Good Morning, your mission, should you accept it, is to aid the implementation of the Kyoto Climate Change Treaty by the trading of emission credits. This market, if implemented will be the first wave of mitigation strategies in an ocean of mitigation techniques and strategies that the world will need to undertake.
Here is a story from the Guardian about today's chaos in the carbon market.
by Michael Grubb
The world's carbon market is about to collapse, but never mind: the whole thing needs restructuring anyway.
The global carbon market is in chaos. In the world's boldest bid to tackle climate change, the EU Emissions Trading System (ETS) was launched in 2005 to cap carbon emissions from industry. Companies were allocated allowances to emit CO2 and permitted to trade them.
A real and important market was thus established that gave value to reducing emissions.
The price of these allowances rose higher than expected and stayed that way for almost a year, but a couple of weeks ago it began to tumble; today it could collapse further - maybe to something close to zero.
A market worth tens of billions of euros annually, and the centrepiece of European climate change policy, seems to be melting before our eyes.
Putting a price on carbon was not just a European achievement: it had global significance. If companies find it too costly to reduce their own emissions, they can buy emissions credits from projects that reduce emissions in developing countries - and a flood of such projects started coming forward in response.
Now that tide - and with it the north-south deal that underpinned the global Kyoto treaty - seems in jeopardy. Those involved are wringing their hands and talking of disaster.
But they are wrong: the carbon market collapse has in fact come just in time.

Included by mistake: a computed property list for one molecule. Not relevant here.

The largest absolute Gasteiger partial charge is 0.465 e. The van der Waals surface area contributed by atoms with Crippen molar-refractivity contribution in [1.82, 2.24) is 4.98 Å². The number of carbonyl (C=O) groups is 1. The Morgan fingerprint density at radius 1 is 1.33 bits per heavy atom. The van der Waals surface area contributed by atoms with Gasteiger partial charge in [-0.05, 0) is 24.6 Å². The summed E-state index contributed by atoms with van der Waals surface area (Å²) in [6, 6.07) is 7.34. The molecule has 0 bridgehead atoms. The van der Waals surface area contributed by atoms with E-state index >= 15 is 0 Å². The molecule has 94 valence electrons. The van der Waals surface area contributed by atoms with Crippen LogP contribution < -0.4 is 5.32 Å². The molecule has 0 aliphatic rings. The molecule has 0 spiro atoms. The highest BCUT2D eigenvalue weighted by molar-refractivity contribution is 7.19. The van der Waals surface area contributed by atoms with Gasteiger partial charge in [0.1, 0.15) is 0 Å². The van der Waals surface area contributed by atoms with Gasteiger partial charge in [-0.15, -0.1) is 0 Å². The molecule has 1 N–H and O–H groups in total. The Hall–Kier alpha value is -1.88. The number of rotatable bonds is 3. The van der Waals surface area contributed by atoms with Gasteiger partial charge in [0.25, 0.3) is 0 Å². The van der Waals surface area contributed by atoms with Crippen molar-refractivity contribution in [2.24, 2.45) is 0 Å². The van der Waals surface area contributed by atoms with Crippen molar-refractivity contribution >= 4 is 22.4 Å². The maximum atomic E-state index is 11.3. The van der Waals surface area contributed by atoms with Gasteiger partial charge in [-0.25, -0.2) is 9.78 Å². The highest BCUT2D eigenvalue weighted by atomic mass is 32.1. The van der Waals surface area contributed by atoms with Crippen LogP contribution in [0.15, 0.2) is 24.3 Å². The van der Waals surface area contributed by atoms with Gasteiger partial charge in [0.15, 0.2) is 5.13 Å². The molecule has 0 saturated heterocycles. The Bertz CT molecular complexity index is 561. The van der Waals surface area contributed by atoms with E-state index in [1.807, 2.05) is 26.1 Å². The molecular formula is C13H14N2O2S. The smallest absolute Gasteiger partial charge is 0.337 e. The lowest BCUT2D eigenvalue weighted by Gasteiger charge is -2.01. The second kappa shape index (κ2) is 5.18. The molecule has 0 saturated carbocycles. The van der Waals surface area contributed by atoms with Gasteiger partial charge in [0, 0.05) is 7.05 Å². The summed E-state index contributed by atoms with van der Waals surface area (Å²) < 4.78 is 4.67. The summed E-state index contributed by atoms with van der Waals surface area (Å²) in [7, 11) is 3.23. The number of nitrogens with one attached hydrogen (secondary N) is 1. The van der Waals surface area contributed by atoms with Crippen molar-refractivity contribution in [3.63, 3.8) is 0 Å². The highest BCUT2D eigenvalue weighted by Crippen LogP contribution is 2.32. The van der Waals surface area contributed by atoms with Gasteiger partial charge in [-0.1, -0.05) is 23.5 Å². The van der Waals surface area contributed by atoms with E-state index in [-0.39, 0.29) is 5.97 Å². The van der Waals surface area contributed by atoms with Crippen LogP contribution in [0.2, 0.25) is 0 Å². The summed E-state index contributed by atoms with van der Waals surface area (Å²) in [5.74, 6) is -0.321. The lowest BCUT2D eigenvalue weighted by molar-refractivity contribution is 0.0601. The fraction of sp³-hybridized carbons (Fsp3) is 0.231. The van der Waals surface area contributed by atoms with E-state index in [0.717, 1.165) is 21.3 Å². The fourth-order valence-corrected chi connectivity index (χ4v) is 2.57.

Three basic factors explain the debacle. First, business, like the rest of humanity, tends towards optimism. No business sets out its stall based upon pessimism, contraction, or projected failure: it is competition that sifts out the over-confident and the over-extended. Second, linking allocations to projected needs created a massive incentive for businesses to inflate forecasts. And third, business assumptions that cutting emissions would take time and capital underestimated the scope for some basic housekeeping measures.
The governments of Angela Merkel, Tony Blair and many others around Europe have been sleepwalking towards a fiasco. Despite all their rhetoric about the importance of tackling climate change, the allocation plans are the test of whether they mean it. And from first impressions these may jeopardise the cornerstone of European and global efforts to tackle climate change.
Governments are supposed to submit their final allocation proposals to the European commission on June 30. They must learn the lesson from the wake-up call of the current collapse, and learn it fast.
Today, the carbon market as we knew it will die.
Long live the carbon market. "
There is a great deal more in this article that shows what a carbon constrained world view will ultimately include. The positive side of the story is that is shows that the civilized developed world is trying to take climate change mitigation seriously.
The unfortunate side of the story is this,
We will not be able to curtail dangerous anthropogenic climate change by doing a little tummy tuck here and a little liposuction there. We will have to completely change our diet and our rather silly ways of living, as well as our antiquated business models which presume that our finite resources will always be inexpensive and that the environment can be degraded with impunity.
Neither is true.
These real changes will not come until we realize just how far gone our climate is. Real changes, like the way we drive to work, or for that matter work at all, will only come when our enlightened minds begin to throw off the myths of the past. Real changes, where we thoroughly revisit the foundation of our economic house, will come once we fully understand the challenge and the buried blessing of the uncharted future we have made for ourselves.
Curbing Climate Change with trading programs is
fighting the tide with a cane.
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